Friday, February 15, 2008

The Lord of the Flies: The Real-life Internet Version

If the survey results released today from 3000 tweens are valid, we have much to be concerned about. This morning's London Free Press article highlights the fact that 95% of grade 6, 7 and 8 students surveyed, believe they know more about the Internet than their parents.

Whether or not the students have accurately gauged their parents web savvy-ness, the belief that they are much more knowledgeable than adults, leads young people to believe erringly, that they know the world of the Web as well as anyone. While that might be true for a few limited technologies (instant chat, social networking, managing music and media files), the teachers and parents in their lives should have at least a basic understanding of the importance of maintaining personal privacy.

Scary summation #1
"Early results indicated more than half of kids surveyed admitted giving personal information to a stranger online, including their full name, address or phone number."

Scary summation #2 should cause parents to rethink where computers are located in their homes:
"One-third admitted getting up in the night to use the Internet, most without their parents knowing."

Certainly there are a great number of safe and productive ways the Web is being used by young people. But with the students being the ones using the tools, and playing by their own rules - much like the boys in the Lord of the Flies - there is the very great possibility, that things will go wrong. Students can act unsafely, without knowing they are doing so, and they are unlikely to admit to adults, the need for assistance in dealing with the problems they encounter.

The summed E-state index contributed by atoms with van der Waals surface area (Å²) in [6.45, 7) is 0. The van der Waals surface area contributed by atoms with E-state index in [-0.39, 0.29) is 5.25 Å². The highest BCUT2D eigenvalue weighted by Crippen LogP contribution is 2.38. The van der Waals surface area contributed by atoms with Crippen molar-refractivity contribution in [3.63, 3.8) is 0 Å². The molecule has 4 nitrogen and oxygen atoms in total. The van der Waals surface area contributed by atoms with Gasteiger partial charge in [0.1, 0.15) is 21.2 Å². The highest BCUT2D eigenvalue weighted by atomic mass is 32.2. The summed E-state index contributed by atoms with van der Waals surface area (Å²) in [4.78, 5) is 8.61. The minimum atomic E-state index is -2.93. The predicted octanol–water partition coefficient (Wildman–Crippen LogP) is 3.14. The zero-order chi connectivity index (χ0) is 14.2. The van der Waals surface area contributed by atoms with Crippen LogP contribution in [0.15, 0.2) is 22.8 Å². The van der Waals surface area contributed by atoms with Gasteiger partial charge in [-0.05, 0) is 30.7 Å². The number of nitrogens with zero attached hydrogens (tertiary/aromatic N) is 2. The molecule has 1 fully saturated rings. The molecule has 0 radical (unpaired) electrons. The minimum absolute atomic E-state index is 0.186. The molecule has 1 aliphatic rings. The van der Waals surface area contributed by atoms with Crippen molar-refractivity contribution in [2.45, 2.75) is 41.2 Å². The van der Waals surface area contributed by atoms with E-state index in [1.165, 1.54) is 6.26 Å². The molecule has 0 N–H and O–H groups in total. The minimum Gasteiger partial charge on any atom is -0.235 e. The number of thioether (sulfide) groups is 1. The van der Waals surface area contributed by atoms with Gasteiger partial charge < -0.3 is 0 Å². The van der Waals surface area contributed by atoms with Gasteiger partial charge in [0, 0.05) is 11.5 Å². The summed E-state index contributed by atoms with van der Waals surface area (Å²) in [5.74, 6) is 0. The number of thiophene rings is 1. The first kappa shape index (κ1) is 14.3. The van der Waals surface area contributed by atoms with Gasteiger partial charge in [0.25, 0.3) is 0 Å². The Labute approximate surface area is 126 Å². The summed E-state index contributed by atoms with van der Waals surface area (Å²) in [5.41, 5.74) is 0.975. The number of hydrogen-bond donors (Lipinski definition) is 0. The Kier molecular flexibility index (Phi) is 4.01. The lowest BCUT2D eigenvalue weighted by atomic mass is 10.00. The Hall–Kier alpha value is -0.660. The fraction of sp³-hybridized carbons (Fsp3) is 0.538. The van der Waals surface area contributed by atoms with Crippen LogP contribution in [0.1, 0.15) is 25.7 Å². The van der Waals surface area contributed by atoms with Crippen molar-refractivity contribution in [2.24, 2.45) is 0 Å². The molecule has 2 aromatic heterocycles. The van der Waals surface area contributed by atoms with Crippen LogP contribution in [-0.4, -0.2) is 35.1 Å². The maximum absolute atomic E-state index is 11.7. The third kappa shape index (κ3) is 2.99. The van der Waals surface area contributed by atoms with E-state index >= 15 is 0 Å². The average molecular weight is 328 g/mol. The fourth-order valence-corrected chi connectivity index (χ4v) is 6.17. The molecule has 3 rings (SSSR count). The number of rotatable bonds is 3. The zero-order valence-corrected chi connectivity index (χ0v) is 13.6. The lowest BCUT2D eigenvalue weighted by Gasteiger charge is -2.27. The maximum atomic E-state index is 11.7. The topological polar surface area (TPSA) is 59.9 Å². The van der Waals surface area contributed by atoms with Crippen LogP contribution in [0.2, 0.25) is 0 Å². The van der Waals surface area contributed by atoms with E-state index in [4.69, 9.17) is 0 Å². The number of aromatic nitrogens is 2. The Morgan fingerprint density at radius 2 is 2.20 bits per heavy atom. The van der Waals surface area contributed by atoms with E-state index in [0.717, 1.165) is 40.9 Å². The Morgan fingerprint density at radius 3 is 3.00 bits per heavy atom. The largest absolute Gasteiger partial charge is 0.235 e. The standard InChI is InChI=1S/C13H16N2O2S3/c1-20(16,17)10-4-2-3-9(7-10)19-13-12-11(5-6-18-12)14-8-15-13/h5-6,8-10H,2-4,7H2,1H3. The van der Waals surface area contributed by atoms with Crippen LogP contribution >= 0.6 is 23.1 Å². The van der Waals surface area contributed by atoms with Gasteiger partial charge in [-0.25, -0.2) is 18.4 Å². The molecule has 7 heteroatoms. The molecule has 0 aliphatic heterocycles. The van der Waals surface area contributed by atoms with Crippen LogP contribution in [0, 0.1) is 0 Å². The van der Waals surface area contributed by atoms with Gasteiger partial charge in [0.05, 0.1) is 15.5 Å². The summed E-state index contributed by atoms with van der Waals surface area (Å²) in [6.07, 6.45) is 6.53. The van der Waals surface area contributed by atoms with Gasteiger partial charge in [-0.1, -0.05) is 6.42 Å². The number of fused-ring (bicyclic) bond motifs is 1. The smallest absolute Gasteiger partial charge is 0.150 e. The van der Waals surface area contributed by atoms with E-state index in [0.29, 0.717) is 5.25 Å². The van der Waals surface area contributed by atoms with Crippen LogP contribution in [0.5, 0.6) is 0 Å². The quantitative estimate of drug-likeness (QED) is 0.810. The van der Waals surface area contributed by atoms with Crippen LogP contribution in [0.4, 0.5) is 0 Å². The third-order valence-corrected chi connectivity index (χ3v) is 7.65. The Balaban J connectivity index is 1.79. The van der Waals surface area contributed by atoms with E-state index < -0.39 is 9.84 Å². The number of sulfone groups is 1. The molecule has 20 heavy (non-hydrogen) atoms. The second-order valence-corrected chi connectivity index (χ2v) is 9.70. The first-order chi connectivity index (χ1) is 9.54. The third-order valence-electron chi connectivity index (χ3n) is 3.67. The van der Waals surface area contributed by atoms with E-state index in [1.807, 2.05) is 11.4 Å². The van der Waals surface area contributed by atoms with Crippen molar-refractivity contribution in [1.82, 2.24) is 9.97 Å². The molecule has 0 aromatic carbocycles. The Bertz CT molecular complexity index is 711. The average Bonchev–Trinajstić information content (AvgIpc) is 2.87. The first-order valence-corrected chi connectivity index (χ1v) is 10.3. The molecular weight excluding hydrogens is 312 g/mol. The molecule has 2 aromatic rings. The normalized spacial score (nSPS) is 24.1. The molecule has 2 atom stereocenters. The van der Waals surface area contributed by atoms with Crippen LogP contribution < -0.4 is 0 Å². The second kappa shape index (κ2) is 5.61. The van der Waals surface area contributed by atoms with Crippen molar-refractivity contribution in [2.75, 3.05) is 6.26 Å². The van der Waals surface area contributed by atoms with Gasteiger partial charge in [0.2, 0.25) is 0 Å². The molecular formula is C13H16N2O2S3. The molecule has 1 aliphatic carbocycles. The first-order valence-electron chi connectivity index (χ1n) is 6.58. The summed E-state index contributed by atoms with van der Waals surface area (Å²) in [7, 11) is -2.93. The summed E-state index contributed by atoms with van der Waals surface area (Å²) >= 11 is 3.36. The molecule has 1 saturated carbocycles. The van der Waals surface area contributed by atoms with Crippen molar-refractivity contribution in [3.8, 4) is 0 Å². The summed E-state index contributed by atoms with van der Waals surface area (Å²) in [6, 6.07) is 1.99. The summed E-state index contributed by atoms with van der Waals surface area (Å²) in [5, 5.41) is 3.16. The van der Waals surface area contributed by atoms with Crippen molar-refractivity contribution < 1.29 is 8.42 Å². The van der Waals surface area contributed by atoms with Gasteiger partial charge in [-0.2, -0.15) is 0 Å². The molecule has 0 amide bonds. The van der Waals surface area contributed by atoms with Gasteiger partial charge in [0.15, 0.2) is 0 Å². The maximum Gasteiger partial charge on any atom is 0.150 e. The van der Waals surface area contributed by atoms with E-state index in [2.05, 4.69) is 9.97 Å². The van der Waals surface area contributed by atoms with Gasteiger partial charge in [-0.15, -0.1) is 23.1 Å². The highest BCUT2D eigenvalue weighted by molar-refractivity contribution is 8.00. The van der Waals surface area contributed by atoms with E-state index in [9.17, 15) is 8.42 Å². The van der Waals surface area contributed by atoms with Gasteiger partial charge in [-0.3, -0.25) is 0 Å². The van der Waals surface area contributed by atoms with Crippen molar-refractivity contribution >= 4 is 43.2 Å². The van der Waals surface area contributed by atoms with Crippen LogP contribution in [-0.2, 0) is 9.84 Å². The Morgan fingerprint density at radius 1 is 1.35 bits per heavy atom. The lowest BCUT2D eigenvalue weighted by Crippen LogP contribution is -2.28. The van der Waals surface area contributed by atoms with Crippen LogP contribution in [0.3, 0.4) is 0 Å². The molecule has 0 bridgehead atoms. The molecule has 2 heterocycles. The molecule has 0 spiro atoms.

It's time for a wake-up call for parents and teachers alike: We need to be proactive in learning about, using, and teaching about the tools of the evolving web. Only when we can demonstrate our competence to young people, will our guiding words about 'Internet Island' be received as valid.

For more: Tune in to today's Teacher 2.0 podcast.


Anonymous said...

I appreciate your call to action! Kids aren't going to stay off the internet (nor should they), so parents have to step out of their comfort zone and learn how to navigate these spaces.

Anonymous said...

good comment. still, i have i gripe: don't really believe in "online predators". this is largely a myth built (more or less) on a single case, without any real evidence that this is happening. this is just making angst so that kids can be policed. but this is stupid, since angst is such a bad ground to make rules on.

also, it takes the spotlight away from the fact that the real "predators" out there are corporations, sucking up personal data to misuse it.